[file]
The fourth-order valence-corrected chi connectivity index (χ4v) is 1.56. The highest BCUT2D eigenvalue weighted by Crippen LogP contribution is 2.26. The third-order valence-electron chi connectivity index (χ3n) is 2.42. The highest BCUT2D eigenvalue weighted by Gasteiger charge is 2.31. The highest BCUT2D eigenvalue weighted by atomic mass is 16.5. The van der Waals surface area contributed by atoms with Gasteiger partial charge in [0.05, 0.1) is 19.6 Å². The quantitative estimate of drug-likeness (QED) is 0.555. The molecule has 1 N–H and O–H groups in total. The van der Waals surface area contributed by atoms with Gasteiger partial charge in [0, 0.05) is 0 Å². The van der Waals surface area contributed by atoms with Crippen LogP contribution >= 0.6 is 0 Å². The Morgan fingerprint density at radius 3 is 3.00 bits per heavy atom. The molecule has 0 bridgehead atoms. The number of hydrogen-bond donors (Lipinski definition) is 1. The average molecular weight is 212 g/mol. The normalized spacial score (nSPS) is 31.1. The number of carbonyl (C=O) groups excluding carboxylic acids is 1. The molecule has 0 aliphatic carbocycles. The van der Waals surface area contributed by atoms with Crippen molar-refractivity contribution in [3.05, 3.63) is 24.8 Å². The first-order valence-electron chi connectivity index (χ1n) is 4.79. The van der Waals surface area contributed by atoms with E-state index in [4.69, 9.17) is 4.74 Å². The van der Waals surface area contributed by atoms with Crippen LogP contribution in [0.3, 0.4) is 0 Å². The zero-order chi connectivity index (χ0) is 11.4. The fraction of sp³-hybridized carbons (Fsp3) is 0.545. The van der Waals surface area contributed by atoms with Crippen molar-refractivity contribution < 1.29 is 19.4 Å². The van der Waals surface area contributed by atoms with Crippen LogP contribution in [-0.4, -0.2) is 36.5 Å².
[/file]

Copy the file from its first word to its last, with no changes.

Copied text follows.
The fourth-order valence-corrected chi connectivity index (χ4v) is 1.56. The highest BCUT2D eigenvalue weighted by Crippen LogP contribution is 2.26. The third-order valence-electron chi connectivity index (χ3n) is 2.42. The highest BCUT2D eigenvalue weighted by Gasteiger charge is 2.31. The highest BCUT2D eigenvalue weighted by atomic mass is 16.5. The van der Waals surface area contributed by atoms with Gasteiger partial charge in [0.05, 0.1) is 19.6 Å². The quantitative estimate of drug-likeness (QED) is 0.555. The molecule has 1 N–H and O–H groups in total. The van der Waals surface area contributed by atoms with Gasteiger partial charge in [0, 0.05) is 0 Å². The van der Waals surface area contributed by atoms with Crippen LogP contribution >= 0.6 is 0 Å². The Morgan fingerprint density at radius 3 is 3.00 bits per heavy atom. The molecule has 0 bridgehead atoms. The number of hydrogen-bond donors (Lipinski definition) is 1. The average molecular weight is 212 g/mol. The normalized spacial score (nSPS) is 31.1. The number of carbonyl (C=O) groups excluding carboxylic acids is 1. The molecule has 0 aliphatic carbocycles. The van der Waals surface area contributed by atoms with Crippen molar-refractivity contribution in [3.05, 3.63) is 24.8 Å². The first-order valence-electron chi connectivity index (χ1n) is 4.79. The van der Waals surface area contributed by atoms with E-state index in [4.69, 9.17) is 4.74 Å². The van der Waals surface area contributed by atoms with Crippen LogP contribution in [0.3, 0.4) is 0 Å². The zero-order chi connectivity index (χ0) is 11.4. The fraction of sp³-hybridized carbons (Fsp3) is 0.545. The van der Waals surface area contributed by atoms with Crippen molar-refractivity contribution < 1.29 is 19.4 Å². The van der Waals surface area contributed by atoms with Crippen LogP contribution in [-0.4, -0.2) is 36.5 Å².